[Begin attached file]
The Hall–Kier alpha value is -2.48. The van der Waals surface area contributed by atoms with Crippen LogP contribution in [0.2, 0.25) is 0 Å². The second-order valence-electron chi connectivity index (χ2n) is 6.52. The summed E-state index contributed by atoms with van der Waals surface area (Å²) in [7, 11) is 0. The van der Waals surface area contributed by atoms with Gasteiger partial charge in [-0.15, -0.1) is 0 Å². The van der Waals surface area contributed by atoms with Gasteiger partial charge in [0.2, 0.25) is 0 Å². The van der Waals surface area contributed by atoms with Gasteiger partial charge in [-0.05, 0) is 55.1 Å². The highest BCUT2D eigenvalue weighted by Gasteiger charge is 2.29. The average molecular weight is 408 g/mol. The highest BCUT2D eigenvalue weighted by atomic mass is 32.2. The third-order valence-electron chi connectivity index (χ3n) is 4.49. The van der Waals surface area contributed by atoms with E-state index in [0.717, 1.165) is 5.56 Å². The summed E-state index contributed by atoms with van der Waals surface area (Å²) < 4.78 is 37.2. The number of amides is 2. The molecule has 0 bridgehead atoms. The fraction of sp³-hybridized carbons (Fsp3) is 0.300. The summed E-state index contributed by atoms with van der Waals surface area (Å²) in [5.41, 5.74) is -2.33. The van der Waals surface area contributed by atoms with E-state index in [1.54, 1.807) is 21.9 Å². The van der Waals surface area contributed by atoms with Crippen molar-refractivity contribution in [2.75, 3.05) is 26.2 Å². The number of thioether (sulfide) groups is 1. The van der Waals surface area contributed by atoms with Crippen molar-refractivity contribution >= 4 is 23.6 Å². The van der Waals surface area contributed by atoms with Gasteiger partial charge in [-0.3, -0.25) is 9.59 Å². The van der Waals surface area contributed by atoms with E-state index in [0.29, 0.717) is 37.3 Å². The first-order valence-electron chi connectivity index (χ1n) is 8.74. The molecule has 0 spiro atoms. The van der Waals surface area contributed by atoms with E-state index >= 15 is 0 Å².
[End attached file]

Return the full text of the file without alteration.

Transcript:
The Hall–Kier alpha value is -2.48. The van der Waals surface area contributed by atoms with Crippen LogP contribution in [0.2, 0.25) is 0 Å². The second-order valence-electron chi connectivity index (χ2n) is 6.52. The summed E-state index contributed by atoms with van der Waals surface area (Å²) in [7, 11) is 0. The van der Waals surface area contributed by atoms with Gasteiger partial charge in [-0.15, -0.1) is 0 Å². The van der Waals surface area contributed by atoms with Gasteiger partial charge in [0.2, 0.25) is 0 Å². The van der Waals surface area contributed by atoms with Gasteiger partial charge in [-0.05, 0) is 55.1 Å². The highest BCUT2D eigenvalue weighted by Gasteiger charge is 2.29. The average molecular weight is 408 g/mol. The highest BCUT2D eigenvalue weighted by atomic mass is 32.2. The third-order valence-electron chi connectivity index (χ3n) is 4.49. The van der Waals surface area contributed by atoms with E-state index in [0.717, 1.165) is 5.56 Å². The summed E-state index contributed by atoms with van der Waals surface area (Å²) < 4.78 is 37.2. The number of amides is 2. The molecule has 0 bridgehead atoms. The fraction of sp³-hybridized carbons (Fsp3) is 0.300. The summed E-state index contributed by atoms with van der Waals surface area (Å²) in [5.41, 5.74) is -2.33. The van der Waals surface area contributed by atoms with E-state index in [1.54, 1.807) is 21.9 Å². The van der Waals surface area contributed by atoms with Crippen molar-refractivity contribution in [2.75, 3.05) is 26.2 Å². The number of thioether (sulfide) groups is 1. The van der Waals surface area contributed by atoms with Crippen molar-refractivity contribution >= 4 is 23.6 Å². The van der Waals surface area contributed by atoms with Gasteiger partial charge in [-0.3, -0.25) is 9.59 Å². The van der Waals surface area contributed by atoms with E-state index in [0.29, 0.717) is 37.3 Å². The first-order valence-electron chi connectivity index (χ1n) is 8.74. The molecule has 0 spiro atoms. The van der Waals surface area contributed by atoms with E-state index >= 15 is 0 Å².